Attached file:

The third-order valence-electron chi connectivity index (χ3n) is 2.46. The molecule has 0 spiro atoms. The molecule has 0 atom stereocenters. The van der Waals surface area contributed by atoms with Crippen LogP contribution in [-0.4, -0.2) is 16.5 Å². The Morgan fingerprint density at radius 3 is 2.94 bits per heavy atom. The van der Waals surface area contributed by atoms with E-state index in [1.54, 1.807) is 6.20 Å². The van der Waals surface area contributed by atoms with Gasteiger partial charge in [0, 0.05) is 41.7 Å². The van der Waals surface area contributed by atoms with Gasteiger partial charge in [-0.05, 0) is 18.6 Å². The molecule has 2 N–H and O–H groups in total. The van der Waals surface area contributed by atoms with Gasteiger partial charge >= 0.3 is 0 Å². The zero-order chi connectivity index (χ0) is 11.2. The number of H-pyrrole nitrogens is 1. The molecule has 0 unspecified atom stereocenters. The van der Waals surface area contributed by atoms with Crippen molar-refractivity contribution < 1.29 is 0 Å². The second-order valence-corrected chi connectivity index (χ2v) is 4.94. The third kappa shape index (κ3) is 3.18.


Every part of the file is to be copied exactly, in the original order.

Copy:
The third-order valence-electron chi connectivity index (χ3n) is 2.46. The molecule has 0 spiro atoms. The molecule has 0 atom stereocenters. The van der Waals surface area contributed by atoms with Crippen LogP contribution in [-0.4, -0.2) is 16.5 Å². The Morgan fingerprint density at radius 3 is 2.94 bits per heavy atom. The van der Waals surface area contributed by atoms with E-state index in [1.54, 1.807) is 6.20 Å². The van der Waals surface area contributed by atoms with Gasteiger partial charge in [0, 0.05) is 41.7 Å². The van der Waals surface area contributed by atoms with Gasteiger partial charge in [-0.05, 0) is 18.6 Å². The molecule has 2 N–H and O–H groups in total. The van der Waals surface area contributed by atoms with Gasteiger partial charge >= 0.3 is 0 Å². The zero-order chi connectivity index (χ0) is 11.2. The number of H-pyrrole nitrogens is 1. The molecule has 0 unspecified atom stereocenters. The van der Waals surface area contributed by atoms with Crippen molar-refractivity contribution < 1.29 is 0 Å². The second-order valence-corrected chi connectivity index (χ2v) is 4.94. The third kappa shape index (κ3) is 3.18.